The Large Intestine

Saturday, January 10, 2009

The large intestine is the last part of the digestive system. Its function is to absorb water from the remaining indigestible food matter, and then to pass this useless waste material from the body. It consists of the cecum and colon. The large intestine begins in the right iliac region of the pelvis, just at the right waist, where it is joined to the bottom end of the small intestine. From here it continues up the abdomen, then across the width of the abdominal cavity, and then it turns down, continuing to its endpoint at the anus. It is about 4.9 ft long, that is to say one-fifth of the whole length of the intestinal canal.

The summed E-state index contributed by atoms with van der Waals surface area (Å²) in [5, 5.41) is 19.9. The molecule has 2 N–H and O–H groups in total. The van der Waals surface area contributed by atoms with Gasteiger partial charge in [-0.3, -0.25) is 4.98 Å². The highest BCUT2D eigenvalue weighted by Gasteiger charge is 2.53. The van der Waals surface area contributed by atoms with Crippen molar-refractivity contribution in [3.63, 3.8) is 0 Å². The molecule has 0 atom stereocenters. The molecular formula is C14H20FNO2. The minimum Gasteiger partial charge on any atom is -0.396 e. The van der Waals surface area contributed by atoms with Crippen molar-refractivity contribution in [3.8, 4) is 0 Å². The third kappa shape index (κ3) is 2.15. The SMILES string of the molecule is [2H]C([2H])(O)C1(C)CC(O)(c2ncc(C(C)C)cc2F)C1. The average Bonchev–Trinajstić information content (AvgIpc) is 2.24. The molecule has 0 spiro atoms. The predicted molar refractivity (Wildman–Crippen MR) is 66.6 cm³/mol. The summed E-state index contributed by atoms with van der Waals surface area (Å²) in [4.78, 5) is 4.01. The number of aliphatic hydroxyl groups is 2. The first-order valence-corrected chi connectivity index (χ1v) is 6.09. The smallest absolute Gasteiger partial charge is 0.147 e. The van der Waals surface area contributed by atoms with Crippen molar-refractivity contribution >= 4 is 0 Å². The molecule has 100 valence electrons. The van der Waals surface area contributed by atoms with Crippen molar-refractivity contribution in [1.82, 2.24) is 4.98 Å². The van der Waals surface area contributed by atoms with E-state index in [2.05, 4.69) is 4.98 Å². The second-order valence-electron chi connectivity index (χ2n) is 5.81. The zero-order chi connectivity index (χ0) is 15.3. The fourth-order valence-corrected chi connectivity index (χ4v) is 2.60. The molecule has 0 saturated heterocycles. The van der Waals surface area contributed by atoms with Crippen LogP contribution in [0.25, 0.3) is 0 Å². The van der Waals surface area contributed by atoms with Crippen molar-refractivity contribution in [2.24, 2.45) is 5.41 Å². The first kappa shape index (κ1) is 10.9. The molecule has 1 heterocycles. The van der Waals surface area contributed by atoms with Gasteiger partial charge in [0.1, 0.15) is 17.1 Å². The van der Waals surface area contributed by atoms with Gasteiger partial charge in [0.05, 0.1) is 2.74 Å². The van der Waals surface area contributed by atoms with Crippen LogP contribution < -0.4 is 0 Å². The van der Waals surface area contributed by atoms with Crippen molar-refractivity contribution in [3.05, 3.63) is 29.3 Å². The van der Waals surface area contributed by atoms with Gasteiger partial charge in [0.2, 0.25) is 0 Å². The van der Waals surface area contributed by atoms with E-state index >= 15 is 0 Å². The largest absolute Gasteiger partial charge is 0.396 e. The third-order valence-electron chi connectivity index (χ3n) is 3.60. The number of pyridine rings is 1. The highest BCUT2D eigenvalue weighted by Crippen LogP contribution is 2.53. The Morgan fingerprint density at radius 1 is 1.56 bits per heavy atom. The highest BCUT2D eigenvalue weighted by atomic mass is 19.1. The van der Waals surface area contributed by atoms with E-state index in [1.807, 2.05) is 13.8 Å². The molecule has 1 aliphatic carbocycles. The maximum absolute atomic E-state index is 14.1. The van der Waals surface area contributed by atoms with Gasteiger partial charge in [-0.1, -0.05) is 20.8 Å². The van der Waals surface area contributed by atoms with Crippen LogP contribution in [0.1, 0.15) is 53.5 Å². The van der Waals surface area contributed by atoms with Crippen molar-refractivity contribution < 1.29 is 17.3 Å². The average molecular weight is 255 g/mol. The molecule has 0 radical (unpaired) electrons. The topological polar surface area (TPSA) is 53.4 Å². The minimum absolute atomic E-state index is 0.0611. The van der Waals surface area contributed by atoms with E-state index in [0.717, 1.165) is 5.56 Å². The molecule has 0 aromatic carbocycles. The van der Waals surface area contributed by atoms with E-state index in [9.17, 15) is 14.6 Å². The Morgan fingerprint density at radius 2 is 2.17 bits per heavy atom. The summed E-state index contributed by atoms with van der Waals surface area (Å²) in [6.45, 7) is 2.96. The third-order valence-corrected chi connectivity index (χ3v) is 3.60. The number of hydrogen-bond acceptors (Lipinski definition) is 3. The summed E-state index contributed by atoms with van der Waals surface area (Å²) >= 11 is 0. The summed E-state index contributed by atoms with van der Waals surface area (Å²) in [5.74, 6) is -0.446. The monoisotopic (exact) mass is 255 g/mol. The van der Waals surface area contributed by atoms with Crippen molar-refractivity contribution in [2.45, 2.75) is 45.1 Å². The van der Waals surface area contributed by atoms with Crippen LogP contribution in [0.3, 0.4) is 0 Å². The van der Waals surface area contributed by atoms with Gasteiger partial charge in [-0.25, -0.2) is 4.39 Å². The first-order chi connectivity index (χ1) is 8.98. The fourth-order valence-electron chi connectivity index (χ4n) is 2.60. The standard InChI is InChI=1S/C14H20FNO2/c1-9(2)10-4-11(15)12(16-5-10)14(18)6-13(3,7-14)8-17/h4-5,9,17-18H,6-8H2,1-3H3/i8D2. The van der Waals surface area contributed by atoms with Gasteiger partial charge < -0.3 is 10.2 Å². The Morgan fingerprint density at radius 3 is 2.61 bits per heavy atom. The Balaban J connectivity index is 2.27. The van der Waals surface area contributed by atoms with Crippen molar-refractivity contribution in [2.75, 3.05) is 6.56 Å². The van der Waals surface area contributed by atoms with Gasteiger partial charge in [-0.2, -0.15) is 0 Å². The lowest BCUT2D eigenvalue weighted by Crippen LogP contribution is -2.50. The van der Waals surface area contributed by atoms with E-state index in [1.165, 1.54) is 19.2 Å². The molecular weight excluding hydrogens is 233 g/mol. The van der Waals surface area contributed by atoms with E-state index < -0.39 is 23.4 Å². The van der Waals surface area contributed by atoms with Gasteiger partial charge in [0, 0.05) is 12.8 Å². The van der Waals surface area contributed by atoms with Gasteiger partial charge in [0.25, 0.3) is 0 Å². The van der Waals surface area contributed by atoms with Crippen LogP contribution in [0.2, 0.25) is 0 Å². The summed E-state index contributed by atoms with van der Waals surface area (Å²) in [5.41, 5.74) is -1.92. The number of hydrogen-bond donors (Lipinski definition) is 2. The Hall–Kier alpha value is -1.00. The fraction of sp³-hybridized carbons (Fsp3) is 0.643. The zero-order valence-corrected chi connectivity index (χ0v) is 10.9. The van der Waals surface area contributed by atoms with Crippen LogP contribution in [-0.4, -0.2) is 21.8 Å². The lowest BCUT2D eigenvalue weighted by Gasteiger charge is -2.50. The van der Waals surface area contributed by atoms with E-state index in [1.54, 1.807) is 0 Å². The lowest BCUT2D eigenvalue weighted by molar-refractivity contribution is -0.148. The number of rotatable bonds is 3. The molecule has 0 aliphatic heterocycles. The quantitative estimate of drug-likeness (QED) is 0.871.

The large intestine takes 12–25 hours to finish up the remaining processes of the digestive system. Food is not broken down any further in this stage of digestion. The large intestine simply absorbs vitamins that are created by the bacteria inhabiting the colon. It is also very important in absorbing water and compacting the feces. It also stores fecal matter in the rectum until eliminated through the anus and thus is responsible for passing along solid waste.